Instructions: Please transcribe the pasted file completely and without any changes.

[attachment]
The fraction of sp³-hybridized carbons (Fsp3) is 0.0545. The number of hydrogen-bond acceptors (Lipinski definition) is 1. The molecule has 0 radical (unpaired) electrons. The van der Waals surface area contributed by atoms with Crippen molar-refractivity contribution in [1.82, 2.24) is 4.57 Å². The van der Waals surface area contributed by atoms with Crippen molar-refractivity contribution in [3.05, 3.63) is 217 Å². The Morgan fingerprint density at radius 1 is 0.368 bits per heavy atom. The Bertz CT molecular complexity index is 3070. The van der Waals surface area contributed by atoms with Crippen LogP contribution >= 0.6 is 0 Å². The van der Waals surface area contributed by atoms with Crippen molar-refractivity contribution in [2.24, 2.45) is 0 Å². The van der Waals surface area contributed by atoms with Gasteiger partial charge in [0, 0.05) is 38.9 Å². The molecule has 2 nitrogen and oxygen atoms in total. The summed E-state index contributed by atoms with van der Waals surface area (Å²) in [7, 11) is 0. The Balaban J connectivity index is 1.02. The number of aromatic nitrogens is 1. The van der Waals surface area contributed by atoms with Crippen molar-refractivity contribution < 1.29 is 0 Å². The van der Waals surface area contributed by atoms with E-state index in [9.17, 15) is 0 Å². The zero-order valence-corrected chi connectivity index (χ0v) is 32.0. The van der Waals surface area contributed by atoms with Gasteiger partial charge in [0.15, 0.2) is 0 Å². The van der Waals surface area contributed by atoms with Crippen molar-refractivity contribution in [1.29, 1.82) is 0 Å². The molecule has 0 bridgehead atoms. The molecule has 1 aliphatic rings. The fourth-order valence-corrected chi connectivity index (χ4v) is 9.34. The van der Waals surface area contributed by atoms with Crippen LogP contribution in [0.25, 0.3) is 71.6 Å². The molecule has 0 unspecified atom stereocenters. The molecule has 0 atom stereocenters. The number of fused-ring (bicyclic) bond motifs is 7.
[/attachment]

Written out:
The fraction of sp³-hybridized carbons (Fsp3) is 0.0545. The number of hydrogen-bond acceptors (Lipinski definition) is 1. The molecule has 0 radical (unpaired) electrons. The van der Waals surface area contributed by atoms with Crippen molar-refractivity contribution in [1.82, 2.24) is 4.57 Å². The van der Waals surface area contributed by atoms with Crippen molar-refractivity contribution in [3.05, 3.63) is 217 Å². The Morgan fingerprint density at radius 1 is 0.368 bits per heavy atom. The Bertz CT molecular complexity index is 3070. The van der Waals surface area contributed by atoms with Crippen LogP contribution >= 0.6 is 0 Å². The van der Waals surface area contributed by atoms with Crippen molar-refractivity contribution in [2.24, 2.45) is 0 Å². The van der Waals surface area contributed by atoms with Gasteiger partial charge in [0, 0.05) is 38.9 Å². The molecule has 2 nitrogen and oxygen atoms in total. The summed E-state index contributed by atoms with van der Waals surface area (Å²) in [7, 11) is 0. The Balaban J connectivity index is 1.02. The number of aromatic nitrogens is 1. The van der Waals surface area contributed by atoms with Crippen molar-refractivity contribution < 1.29 is 0 Å². The van der Waals surface area contributed by atoms with E-state index in [9.17, 15) is 0 Å². The zero-order valence-corrected chi connectivity index (χ0v) is 32.0. The van der Waals surface area contributed by atoms with Gasteiger partial charge in [0.15, 0.2) is 0 Å². The van der Waals surface area contributed by atoms with Crippen molar-refractivity contribution in [1.29, 1.82) is 0 Å². The molecule has 0 bridgehead atoms. The molecule has 1 aliphatic rings. The fourth-order valence-corrected chi connectivity index (χ4v) is 9.34. The van der Waals surface area contributed by atoms with Crippen LogP contribution in [0.25, 0.3) is 71.6 Å². The molecule has 0 unspecified atom stereocenters. The molecule has 0 atom stereocenters. The number of fused-ring (bicyclic) bond motifs is 7.